Christian Kemp's USA travelogs

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I awoke around 6am, and waited for the sun to rise. Since I'd only arrived after sunset the evening before, I got a first glimpse of the spot I'd chosen as a camp site, and it turns out that it wasn't as bad as I had thought. I was near some of the rocks the Alabama Hills are famous for, and had a direct view of Mount Whitney and the surrounding mountains of the Sierra crest. The first direct sunlight hit Mount Whitney around 6:39am. I took some shots with each of the three lenses I brought, then still drove around for a bit to get a few shots from a different perspective. I left the area around 7:20am, so that I would be at the Interagency Visitor Center south of Lone Pine in time for their 8am opening.

For the Whitney zone, only a limited amount of people are allowed to enter each day. All permits can be arranged in advance, and when I booked my trip and settled on a schedule they were already gone. Fortunately, if people don't pick up their permits they will be made available to walk-ins. This was the case for me, and I got a permit that was valid for an entry the same day, and an exit not more than two days later. As such, I'd have the option of staying either one or two nights on the mountain. Along with the permit, I got a weather report and a waste bag - since there are no toilets beyond the trailhead at Whitney Portal, all "solid waste" needs to be packed out. Or, in other words, instead of digging a hole you're supposed to squat over a plastic bag filled with some chemical agent, and then zip it all up and pack it back out. (Fortunately, I didn't have to use it.)

I drove up to Whitney Portal to get a look at the trailhead, found that the store didn't offer much choice in hiker's food; and thus headed back down to Lone Pine to do a quick resupply. While I was at it, I took a shower at the Whitney Portal hostel (clean showers, and the best quality towels I've ever seen in a fee shower). I headed back up to Whitney Portal, and started the annoying process of getting rid of everything that could emit a smell - food, toiletries - from my car and into one of the bear containers. This, along with packing my backpack, took some time. Since I was camping overnight, I had to put all my hiking food into a bear canister that had to go into my backpack. A bear canister is basically a device shaped much like a fat can of your favorite soft drink, except larger; which is closed in such a way that bears can't get to its contents. It adds bulk and weight to the backpack, and my GoLite was barely adequate to fit cold weather gear, full camping equipment, whatever food I needed as well as sufficient water for the trip.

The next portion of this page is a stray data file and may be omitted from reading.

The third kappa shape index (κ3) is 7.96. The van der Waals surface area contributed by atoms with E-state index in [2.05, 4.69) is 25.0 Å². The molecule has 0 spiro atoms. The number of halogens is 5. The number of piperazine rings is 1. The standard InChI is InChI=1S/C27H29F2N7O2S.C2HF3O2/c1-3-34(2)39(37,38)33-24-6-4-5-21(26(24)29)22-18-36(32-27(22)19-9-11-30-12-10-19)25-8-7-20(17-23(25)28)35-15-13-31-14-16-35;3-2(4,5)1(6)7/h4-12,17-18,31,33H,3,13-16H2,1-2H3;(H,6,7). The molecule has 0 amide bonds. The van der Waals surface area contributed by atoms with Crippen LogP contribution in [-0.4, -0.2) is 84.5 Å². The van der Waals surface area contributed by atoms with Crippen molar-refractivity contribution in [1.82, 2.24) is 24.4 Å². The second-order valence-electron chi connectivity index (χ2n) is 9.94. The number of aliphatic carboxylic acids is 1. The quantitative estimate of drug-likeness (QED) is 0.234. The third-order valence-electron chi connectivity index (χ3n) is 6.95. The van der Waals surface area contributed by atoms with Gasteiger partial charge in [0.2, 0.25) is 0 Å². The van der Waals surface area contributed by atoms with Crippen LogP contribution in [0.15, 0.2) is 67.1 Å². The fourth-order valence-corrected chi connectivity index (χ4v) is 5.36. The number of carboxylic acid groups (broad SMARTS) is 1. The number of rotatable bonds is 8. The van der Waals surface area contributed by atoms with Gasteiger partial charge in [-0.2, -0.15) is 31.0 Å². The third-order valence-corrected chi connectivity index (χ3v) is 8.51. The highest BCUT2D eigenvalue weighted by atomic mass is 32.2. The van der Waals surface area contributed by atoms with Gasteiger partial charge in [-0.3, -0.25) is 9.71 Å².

It was also the heaviest pack I've ever had to pack, and when I started up the trail at 1:55pm I could really feel the weight on the shoulder straps. It was still pretty hot outside - the thermometer on the outside of my pack registered a maximum of 30 degrees Celsius. The trail was soft hard-packed sand at first, and it gently increased in elevation over a lot of switchbacks. There were only very few stones or steps, and the trees that still grew at this elevation provided some very welcome shade. There were no other hikers going up that I could see. There were some people with large packs coming down - they looked weary - and some day-hikers who gave (what seemed like) approving glances.

Progress seemed slower than expected, and two times I thought I'd already reached Outpost Camp (3.5mi in) when I hadn't. At around 4:15pm, I finally reached it. And it turns out that this wasn't a bad average considering the temperature, the elevation gain and the weight of my pack. I could have stopped here - only one tent was erected by that time - but still felt I had sufficient energy to get closer to the summit, and reduce the amount of miles I'd have to do the next day.

Beyond Outpost Camp, the trail got rockier. At first, there were still isolated trees, but I quickly seemed to head above tree line. The sun wasn't as bad anymore, in fact it would get more and more cold.  Once more, I was expecting quicker progress, and the hike just seemed to last for ages. "Trail Camp must be just around the corner" crossed my mind more than once. I did see quite a few potential camp sites, but there was nobody on them at all. While I could have set up camp at any of them, I thought I'd just go with the flow and sleep where everybody slept.

I finally reached Trail Camp at around 5:45pm; and the last 2.5 miles thus took an hour and a half. But then again, this was 12,000 feet already, which was already considerably higher than some of the mountains or passes I'd topped out at in the Alps. I was glad to get rid of my backpack, and looked around for what might be the best spot. I settled on a spot next to an elderly Dutch couple (in their Sixties, presumably) who were doing the John Muir trail and who had been hiking for 21 days now. The spot was soft enough to put my tent stakes in the ground, but it would turn out that it was still quite exposed to the winds that would start blowing quite heavily after midnight.

By 6pm, the tent was all set up. I still took a few last pictures, and then retired into my tent and my sleeping bag, planning to trap as much heat as I could for the night, for the temperatures were expected to be right around freezing during the night.

Miles driven: 49mi (79km)

Campground Accommodation: Trail Camp (Inyo National Forest): $0.00

First part written Friday, 26th September 2008 at my primitive camp site near Overton, NV; while listening to the first presidential debate on satellite NPR; finished 29th September 2008 while wating for the 5pm Halls Crossing Ferry at Glen Canyon, Utah.